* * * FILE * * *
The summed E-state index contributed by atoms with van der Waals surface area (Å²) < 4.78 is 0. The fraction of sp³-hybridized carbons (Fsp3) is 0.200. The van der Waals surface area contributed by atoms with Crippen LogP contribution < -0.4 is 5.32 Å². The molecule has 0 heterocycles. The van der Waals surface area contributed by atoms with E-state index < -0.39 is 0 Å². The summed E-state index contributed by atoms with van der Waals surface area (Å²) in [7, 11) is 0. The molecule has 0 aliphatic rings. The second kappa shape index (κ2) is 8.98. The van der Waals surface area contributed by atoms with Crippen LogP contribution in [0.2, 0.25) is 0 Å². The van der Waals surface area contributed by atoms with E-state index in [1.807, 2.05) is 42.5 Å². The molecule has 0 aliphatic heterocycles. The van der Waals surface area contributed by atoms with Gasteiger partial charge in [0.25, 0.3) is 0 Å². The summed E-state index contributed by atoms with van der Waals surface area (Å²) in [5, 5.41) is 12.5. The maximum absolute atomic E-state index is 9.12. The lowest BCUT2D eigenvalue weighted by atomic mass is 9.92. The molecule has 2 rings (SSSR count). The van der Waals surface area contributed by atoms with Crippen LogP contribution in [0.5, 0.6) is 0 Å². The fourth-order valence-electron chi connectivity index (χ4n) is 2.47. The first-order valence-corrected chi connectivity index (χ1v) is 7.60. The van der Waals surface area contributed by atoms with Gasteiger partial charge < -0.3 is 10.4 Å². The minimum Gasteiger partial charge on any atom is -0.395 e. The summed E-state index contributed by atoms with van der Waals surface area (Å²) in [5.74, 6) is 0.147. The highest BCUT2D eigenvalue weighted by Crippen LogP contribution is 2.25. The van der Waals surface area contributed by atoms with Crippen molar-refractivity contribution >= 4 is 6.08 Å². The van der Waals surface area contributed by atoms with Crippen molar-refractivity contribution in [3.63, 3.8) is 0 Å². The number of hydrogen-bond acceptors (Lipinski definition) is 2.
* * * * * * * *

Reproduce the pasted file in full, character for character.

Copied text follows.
The summed E-state index contributed by atoms with van der Waals surface area (Å²) < 4.78 is 0. The fraction of sp³-hybridized carbons (Fsp3) is 0.200. The van der Waals surface area contributed by atoms with Crippen LogP contribution < -0.4 is 5.32 Å². The molecule has 0 heterocycles. The van der Waals surface area contributed by atoms with E-state index < -0.39 is 0 Å². The summed E-state index contributed by atoms with van der Waals surface area (Å²) in [7, 11) is 0. The molecule has 0 aliphatic rings. The second kappa shape index (κ2) is 8.98. The van der Waals surface area contributed by atoms with Crippen LogP contribution in [0.2, 0.25) is 0 Å². The van der Waals surface area contributed by atoms with E-state index in [1.807, 2.05) is 42.5 Å². The molecule has 0 aliphatic heterocycles. The van der Waals surface area contributed by atoms with Gasteiger partial charge in [0.25, 0.3) is 0 Å². The summed E-state index contributed by atoms with van der Waals surface area (Å²) in [5, 5.41) is 12.5. The maximum absolute atomic E-state index is 9.12. The lowest BCUT2D eigenvalue weighted by atomic mass is 9.92. The molecule has 2 rings (SSSR count). The van der Waals surface area contributed by atoms with Crippen LogP contribution in [0.5, 0.6) is 0 Å². The fourth-order valence-electron chi connectivity index (χ4n) is 2.47. The first-order valence-corrected chi connectivity index (χ1v) is 7.60. The van der Waals surface area contributed by atoms with Gasteiger partial charge < -0.3 is 10.4 Å². The minimum Gasteiger partial charge on any atom is -0.395 e. The summed E-state index contributed by atoms with van der Waals surface area (Å²) in [5.74, 6) is 0.147. The highest BCUT2D eigenvalue weighted by Crippen LogP contribution is 2.25. The van der Waals surface area contributed by atoms with Crippen molar-refractivity contribution >= 4 is 6.08 Å². The van der Waals surface area contributed by atoms with Crippen molar-refractivity contribution in [3.63, 3.8) is 0 Å². The number of hydrogen-bond acceptors (Lipinski definition) is 2.